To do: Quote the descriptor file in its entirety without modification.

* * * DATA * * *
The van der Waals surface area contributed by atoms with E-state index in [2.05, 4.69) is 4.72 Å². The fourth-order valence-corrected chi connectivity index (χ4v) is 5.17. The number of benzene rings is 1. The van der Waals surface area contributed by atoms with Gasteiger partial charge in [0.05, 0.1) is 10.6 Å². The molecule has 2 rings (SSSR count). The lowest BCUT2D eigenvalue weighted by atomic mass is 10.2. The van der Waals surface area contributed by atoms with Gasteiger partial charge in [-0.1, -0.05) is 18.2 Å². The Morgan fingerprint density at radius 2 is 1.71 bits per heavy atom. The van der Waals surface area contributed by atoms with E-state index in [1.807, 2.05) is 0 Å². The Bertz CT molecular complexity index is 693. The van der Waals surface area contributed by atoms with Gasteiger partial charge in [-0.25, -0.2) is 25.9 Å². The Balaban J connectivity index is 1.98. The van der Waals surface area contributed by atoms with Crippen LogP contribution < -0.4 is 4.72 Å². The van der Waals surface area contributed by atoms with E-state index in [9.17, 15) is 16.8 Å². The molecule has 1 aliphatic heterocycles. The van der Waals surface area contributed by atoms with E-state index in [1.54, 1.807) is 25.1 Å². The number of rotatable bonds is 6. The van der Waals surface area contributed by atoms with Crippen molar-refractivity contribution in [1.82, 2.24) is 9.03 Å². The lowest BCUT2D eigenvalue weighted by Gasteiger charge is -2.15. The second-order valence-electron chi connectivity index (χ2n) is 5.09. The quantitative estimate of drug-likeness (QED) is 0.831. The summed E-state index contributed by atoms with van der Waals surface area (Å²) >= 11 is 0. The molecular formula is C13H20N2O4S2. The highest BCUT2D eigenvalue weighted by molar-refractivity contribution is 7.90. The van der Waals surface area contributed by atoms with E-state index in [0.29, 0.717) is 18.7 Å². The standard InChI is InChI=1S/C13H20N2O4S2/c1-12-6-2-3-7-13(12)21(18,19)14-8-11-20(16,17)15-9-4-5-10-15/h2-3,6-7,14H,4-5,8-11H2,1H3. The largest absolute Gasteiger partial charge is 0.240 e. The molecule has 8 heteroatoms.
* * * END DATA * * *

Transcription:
The van der Waals surface area contributed by atoms with E-state index in [2.05, 4.69) is 4.72 Å². The fourth-order valence-corrected chi connectivity index (χ4v) is 5.17. The number of benzene rings is 1. The van der Waals surface area contributed by atoms with Gasteiger partial charge in [0.05, 0.1) is 10.6 Å². The molecule has 2 rings (SSSR count). The lowest BCUT2D eigenvalue weighted by atomic mass is 10.2. The van der Waals surface area contributed by atoms with Gasteiger partial charge in [-0.1, -0.05) is 18.2 Å². The Morgan fingerprint density at radius 2 is 1.71 bits per heavy atom. The van der Waals surface area contributed by atoms with E-state index in [1.807, 2.05) is 0 Å². The Bertz CT molecular complexity index is 693. The van der Waals surface area contributed by atoms with Gasteiger partial charge in [-0.25, -0.2) is 25.9 Å². The Balaban J connectivity index is 1.98. The van der Waals surface area contributed by atoms with Crippen LogP contribution < -0.4 is 4.72 Å². The van der Waals surface area contributed by atoms with E-state index in [9.17, 15) is 16.8 Å². The molecule has 1 aliphatic heterocycles. The van der Waals surface area contributed by atoms with E-state index in [1.54, 1.807) is 25.1 Å². The number of rotatable bonds is 6. The van der Waals surface area contributed by atoms with Crippen molar-refractivity contribution in [1.82, 2.24) is 9.03 Å². The lowest BCUT2D eigenvalue weighted by Gasteiger charge is -2.15. The second-order valence-electron chi connectivity index (χ2n) is 5.09. The quantitative estimate of drug-likeness (QED) is 0.831. The summed E-state index contributed by atoms with van der Waals surface area (Å²) >= 11 is 0. The molecular formula is C13H20N2O4S2. The highest BCUT2D eigenvalue weighted by molar-refractivity contribution is 7.90. The van der Waals surface area contributed by atoms with E-state index in [0.29, 0.717) is 18.7 Å². The standard InChI is InChI=1S/C13H20N2O4S2/c1-12-6-2-3-7-13(12)21(18,19)14-8-11-20(16,17)15-9-4-5-10-15/h2-3,6-7,14H,4-5,8-11H2,1H3. The largest absolute Gasteiger partial charge is 0.240 e. The molecule has 8 heteroatoms.